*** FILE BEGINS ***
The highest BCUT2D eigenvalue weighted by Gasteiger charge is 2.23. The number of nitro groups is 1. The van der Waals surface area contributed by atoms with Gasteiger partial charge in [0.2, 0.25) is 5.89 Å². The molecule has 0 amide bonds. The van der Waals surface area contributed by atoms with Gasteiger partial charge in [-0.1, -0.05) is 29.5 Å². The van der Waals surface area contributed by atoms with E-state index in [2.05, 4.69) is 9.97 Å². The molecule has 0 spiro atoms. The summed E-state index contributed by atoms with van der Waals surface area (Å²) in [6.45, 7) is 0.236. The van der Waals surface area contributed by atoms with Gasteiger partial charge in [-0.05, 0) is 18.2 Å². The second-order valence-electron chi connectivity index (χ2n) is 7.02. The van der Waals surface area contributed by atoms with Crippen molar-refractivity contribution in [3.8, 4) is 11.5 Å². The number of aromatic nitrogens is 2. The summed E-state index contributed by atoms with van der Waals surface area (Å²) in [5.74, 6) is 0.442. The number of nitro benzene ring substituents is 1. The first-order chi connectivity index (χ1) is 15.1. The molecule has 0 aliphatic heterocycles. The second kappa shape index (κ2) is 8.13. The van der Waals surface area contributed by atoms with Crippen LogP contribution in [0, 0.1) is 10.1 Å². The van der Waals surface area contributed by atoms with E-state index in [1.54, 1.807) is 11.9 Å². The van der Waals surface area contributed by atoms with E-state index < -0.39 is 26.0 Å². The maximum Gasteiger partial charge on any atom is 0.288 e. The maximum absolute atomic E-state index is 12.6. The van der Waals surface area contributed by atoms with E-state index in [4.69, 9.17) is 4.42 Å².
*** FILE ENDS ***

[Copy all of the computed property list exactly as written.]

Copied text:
The highest BCUT2D eigenvalue weighted by Gasteiger charge is 2.23. The number of nitro groups is 1. The van der Waals surface area contributed by atoms with Gasteiger partial charge in [0.2, 0.25) is 5.89 Å². The molecule has 0 amide bonds. The van der Waals surface area contributed by atoms with Gasteiger partial charge in [-0.1, -0.05) is 29.5 Å². The van der Waals surface area contributed by atoms with E-state index in [2.05, 4.69) is 9.97 Å². The molecule has 0 spiro atoms. The summed E-state index contributed by atoms with van der Waals surface area (Å²) in [6.45, 7) is 0.236. The van der Waals surface area contributed by atoms with Gasteiger partial charge in [-0.05, 0) is 18.2 Å². The second-order valence-electron chi connectivity index (χ2n) is 7.02. The van der Waals surface area contributed by atoms with Crippen molar-refractivity contribution in [3.8, 4) is 11.5 Å². The number of aromatic nitrogens is 2. The summed E-state index contributed by atoms with van der Waals surface area (Å²) in [5.74, 6) is 0.442. The number of nitro benzene ring substituents is 1. The first-order chi connectivity index (χ1) is 15.1. The molecule has 0 aliphatic heterocycles. The second kappa shape index (κ2) is 8.13. The van der Waals surface area contributed by atoms with Crippen LogP contribution in [0, 0.1) is 10.1 Å². The van der Waals surface area contributed by atoms with E-state index in [1.54, 1.807) is 11.9 Å². The van der Waals surface area contributed by atoms with E-state index < -0.39 is 26.0 Å². The maximum Gasteiger partial charge on any atom is 0.288 e. The maximum absolute atomic E-state index is 12.6. The van der Waals surface area contributed by atoms with E-state index in [4.69, 9.17) is 4.42 Å².